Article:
It was the first motion picture to be shown at the White House. President Woodrow Wilson supposedly said the film was “… like writing history with lightning. And my only regret is that it is all so terribly true”. The attribution is disputed.


Lillian Gish as Elsie Stoneman
Mae Marsh as Flora Cameron
Henry B. Walthall as Colonel Ben Cameron
Miriam Cooper as Margaret Cameron
Ralph Lewis as Austin Stoneman
George Siegmann as Silas Lynch
Walter Long as Gus
Robert Harron as Tod Stoneman
Wallace Reid as Jeff the blacksmith
Joseph Henabery as Abraham Lincoln
Elmer Clifton as Phil Stoneman
Josephine Crowell as Mrs. Cameron
Spottiswoode Aitken as Dr. Cameron
George Beranger as Wade Cameron
Maxfield Stanley as Duke Cameron
Jennie Lee as Mammy
Donald Crisp as General Ulysses S. Grant
Howard Gaye as General Robert E. Lee


Mary Alden as Lydia Brown
Monte Blue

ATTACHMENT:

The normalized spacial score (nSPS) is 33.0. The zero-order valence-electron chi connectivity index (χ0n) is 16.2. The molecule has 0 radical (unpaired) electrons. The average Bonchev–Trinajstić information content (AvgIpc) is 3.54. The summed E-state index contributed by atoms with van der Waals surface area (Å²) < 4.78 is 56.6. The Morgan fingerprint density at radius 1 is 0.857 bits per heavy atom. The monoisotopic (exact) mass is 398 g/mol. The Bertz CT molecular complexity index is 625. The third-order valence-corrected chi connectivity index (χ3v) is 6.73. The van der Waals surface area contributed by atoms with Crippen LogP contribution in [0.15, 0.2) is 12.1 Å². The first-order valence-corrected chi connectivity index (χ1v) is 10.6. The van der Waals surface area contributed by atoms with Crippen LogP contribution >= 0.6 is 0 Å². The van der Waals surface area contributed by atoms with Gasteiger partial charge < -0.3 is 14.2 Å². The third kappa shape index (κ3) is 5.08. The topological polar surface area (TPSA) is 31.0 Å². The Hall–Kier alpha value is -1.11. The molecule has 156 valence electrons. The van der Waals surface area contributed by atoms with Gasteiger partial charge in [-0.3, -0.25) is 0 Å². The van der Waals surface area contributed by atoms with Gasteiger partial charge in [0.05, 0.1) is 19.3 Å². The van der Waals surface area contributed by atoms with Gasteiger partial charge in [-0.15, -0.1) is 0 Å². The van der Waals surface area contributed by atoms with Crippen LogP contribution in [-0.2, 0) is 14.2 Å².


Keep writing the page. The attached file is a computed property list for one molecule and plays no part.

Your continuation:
Bobby Burns as Klan Leader
David Butler as Union Soldier / Confederate Soldier
Peggy Cartwright as Young Girl
John Ford as Klansman
Gibson Gowland
Sam De Grasse as Senator Charles Sumner
Olga Grey as Laura Keene
Russell Hicks
Elmo Lincoln as Blacksmith
Eugene Pallette as Union Soldier
Vester Pegg
Alma Rubens
Charles Stevens as Volunteer
Madame Sul-Te-Wan as Black Woman
Raoul Walsh as John Wilkes Booth
Jules White
Violet Wilkey as Flora as a child
Tom Wilson as Stoneman’s Servant
Mary Wynn

Duration : 3:0:24


Technorati Tags: , , , , , , , , , , , , , , , , , , , , , , , , , , , , , , , , , , , , , , , , , , , , , ,